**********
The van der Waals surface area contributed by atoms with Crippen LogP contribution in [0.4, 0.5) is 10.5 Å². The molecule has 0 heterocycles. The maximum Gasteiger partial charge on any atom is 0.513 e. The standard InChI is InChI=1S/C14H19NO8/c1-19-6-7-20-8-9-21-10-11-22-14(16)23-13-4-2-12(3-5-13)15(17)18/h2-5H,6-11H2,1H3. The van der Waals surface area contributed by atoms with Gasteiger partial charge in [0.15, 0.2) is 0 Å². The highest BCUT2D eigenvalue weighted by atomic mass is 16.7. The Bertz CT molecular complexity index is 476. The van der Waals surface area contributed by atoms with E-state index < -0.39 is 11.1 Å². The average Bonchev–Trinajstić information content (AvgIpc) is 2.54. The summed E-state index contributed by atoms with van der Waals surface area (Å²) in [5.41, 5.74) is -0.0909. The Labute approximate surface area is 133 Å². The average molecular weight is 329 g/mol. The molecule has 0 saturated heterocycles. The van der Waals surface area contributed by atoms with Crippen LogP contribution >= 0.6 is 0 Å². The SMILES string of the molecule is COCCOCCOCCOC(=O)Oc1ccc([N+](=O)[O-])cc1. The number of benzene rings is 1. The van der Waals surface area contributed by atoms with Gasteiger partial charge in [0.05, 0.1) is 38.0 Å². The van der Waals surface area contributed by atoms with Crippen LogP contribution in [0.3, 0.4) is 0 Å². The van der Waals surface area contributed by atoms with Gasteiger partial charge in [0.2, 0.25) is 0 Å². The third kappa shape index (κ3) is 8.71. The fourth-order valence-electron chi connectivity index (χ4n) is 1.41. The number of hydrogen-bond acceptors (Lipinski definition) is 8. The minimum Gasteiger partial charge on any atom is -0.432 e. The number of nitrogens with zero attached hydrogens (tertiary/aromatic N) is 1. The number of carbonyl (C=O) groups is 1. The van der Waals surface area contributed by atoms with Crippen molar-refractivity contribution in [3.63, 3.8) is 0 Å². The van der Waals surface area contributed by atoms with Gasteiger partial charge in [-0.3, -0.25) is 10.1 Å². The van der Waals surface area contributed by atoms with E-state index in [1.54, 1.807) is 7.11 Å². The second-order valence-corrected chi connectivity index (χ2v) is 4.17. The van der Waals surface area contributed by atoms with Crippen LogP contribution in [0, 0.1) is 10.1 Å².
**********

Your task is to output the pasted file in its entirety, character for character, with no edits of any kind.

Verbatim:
The van der Waals surface area contributed by atoms with Crippen LogP contribution in [0.4, 0.5) is 10.5 Å². The molecule has 0 heterocycles. The maximum Gasteiger partial charge on any atom is 0.513 e. The standard InChI is InChI=1S/C14H19NO8/c1-19-6-7-20-8-9-21-10-11-22-14(16)23-13-4-2-12(3-5-13)15(17)18/h2-5H,6-11H2,1H3. The van der Waals surface area contributed by atoms with Gasteiger partial charge in [0.15, 0.2) is 0 Å². The highest BCUT2D eigenvalue weighted by atomic mass is 16.7. The Bertz CT molecular complexity index is 476. The van der Waals surface area contributed by atoms with E-state index < -0.39 is 11.1 Å². The average Bonchev–Trinajstić information content (AvgIpc) is 2.54. The summed E-state index contributed by atoms with van der Waals surface area (Å²) in [5.41, 5.74) is -0.0909. The Labute approximate surface area is 133 Å². The average molecular weight is 329 g/mol. The molecule has 0 saturated heterocycles. The van der Waals surface area contributed by atoms with Crippen LogP contribution >= 0.6 is 0 Å². The SMILES string of the molecule is COCCOCCOCCOC(=O)Oc1ccc([N+](=O)[O-])cc1. The number of benzene rings is 1. The van der Waals surface area contributed by atoms with Gasteiger partial charge in [0.05, 0.1) is 38.0 Å². The van der Waals surface area contributed by atoms with Crippen LogP contribution in [0.3, 0.4) is 0 Å². The van der Waals surface area contributed by atoms with Gasteiger partial charge in [0.2, 0.25) is 0 Å². The third kappa shape index (κ3) is 8.71. The fourth-order valence-electron chi connectivity index (χ4n) is 1.41. The number of hydrogen-bond acceptors (Lipinski definition) is 8. The minimum Gasteiger partial charge on any atom is -0.432 e. The number of nitrogens with zero attached hydrogens (tertiary/aromatic N) is 1. The number of carbonyl (C=O) groups is 1. The van der Waals surface area contributed by atoms with Crippen molar-refractivity contribution in [3.63, 3.8) is 0 Å². The van der Waals surface area contributed by atoms with Gasteiger partial charge in [-0.3, -0.25) is 10.1 Å². The van der Waals surface area contributed by atoms with E-state index in [1.54, 1.807) is 7.11 Å². The second-order valence-corrected chi connectivity index (χ2v) is 4.17. The van der Waals surface area contributed by atoms with Crippen LogP contribution in [0, 0.1) is 10.1 Å².